A Program of Recovery: Chicago Cubs

I sat stunned in my rocking chair (yes, I sit in a chair and rock).

The Chicago Cubs had won the World Series.  “Cubs” and “World Series” is a non sequitur of the first order.  And here I sat contemplating a world where the Chicago Cubs could win a World Series.  After 108 years a groove sets in, a way of thinking, a default attitude.  The Cubs are many things:

  • The Cubbies
  • The Lovable Losers
  • The Flubs
  • The Baby Bear

When I arrived in Chicago in February of 1971 the Cubs had not won a World Series in 53 years.  In 1973 I moved to the north side, just five train stops from Wrigley Field.  On every trip to or from the Loop I’d pass Wrigley Field and be reminded how futile life could seem.

  • Each year another losing effort
  • Each year a new illustration of failure
  • Each year a reminder that success was somewhere else

And then the talk of curses, billy goats, black cats and Steve Bartmann – all reminders that baseball dreams die in Chicago.  As I sat and rocked in my chair I remembered my times at Wrigley, or listening with my friend Neil to Jack Brickhouse call the games on WGN.  45 years of memory, 45 years of a lost cause.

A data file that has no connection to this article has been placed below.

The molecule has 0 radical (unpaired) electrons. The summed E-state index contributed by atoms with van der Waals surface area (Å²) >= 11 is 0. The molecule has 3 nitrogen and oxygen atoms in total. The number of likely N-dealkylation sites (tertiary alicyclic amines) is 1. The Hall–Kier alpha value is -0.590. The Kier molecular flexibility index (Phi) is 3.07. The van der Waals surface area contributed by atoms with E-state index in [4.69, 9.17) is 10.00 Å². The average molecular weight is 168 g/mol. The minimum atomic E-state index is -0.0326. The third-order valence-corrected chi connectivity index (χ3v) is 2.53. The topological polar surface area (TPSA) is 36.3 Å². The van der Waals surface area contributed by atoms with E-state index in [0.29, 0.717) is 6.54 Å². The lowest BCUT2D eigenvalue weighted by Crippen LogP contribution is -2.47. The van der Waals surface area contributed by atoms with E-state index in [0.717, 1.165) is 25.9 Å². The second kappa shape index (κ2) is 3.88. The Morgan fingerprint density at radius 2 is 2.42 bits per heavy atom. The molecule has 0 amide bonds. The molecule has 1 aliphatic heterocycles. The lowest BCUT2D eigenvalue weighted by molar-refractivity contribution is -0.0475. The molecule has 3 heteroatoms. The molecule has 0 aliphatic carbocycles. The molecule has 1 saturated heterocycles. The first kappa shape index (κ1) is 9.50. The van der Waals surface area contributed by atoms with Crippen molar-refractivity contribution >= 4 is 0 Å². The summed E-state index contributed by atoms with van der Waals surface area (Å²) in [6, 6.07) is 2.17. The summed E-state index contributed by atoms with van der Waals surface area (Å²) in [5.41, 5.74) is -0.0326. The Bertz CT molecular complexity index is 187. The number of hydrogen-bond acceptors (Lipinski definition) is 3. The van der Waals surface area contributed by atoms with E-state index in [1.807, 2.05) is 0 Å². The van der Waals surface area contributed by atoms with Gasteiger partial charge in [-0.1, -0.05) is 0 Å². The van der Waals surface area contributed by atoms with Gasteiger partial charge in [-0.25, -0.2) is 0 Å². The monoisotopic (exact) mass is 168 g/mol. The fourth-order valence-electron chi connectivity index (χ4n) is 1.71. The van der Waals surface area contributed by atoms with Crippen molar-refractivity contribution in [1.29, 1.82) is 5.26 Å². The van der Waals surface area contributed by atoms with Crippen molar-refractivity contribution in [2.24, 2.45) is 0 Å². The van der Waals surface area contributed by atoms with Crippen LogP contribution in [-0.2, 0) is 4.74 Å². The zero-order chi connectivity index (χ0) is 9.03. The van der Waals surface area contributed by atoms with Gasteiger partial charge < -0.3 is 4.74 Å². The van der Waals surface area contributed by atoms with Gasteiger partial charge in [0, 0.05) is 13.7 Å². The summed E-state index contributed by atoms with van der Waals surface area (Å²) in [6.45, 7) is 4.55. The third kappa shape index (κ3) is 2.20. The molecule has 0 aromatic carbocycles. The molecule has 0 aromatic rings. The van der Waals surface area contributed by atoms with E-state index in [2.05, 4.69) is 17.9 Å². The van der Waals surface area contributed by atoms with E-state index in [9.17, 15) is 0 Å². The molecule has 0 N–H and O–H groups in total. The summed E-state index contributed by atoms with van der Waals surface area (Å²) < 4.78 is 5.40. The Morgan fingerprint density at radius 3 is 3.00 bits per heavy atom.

And then in one moment the lost cause vanished.

  • No more losers
  • No more “ain’t gonna happen”
  • No more curse
  • No more wait till next year

As I rocked back and forth I was seized with the notion that life had suddenly radically changed for the citizens of Cubdom.  I wondered how, after 108 years, my adopted home town would digest the reality of World Series championship.

Then it dawned on me that I had been taught a 12-step lesson in the building of this championship team.

  1. It began with accepting the totality of their perfectly broken team
  2. They came to believe they could build over time an entirely new team
  3. Each Cub trusted implicitly in a new system
  4. They rendered a true accounting of the state of every part of the organization
  5. They admitted to one another the exact situation of the entire organization
  6. They accepted in its entirety what was needed to build a winning team
  7. They developed the talent to match the needs of the team
  8. They garnered the support of the city and fans to endure the rebuilding process
  9. They introduced new players and new coaches into a new system
  10. Practiced, practiced, practiced
  11. They changed the mythology from “Lovable Losers” to “Wonderful Winners”
  12. They executed a game plan, winning 103 regular season games

The great thing about the 12 steps is that they can apply to all manner of life challenges.  So, after 108 years of losing baseball the Chicago Cubs have embarked on a program of recovery.

Just a thought…


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Copyright © 2016 Patrick J. Moriarty. All Rights Reserved.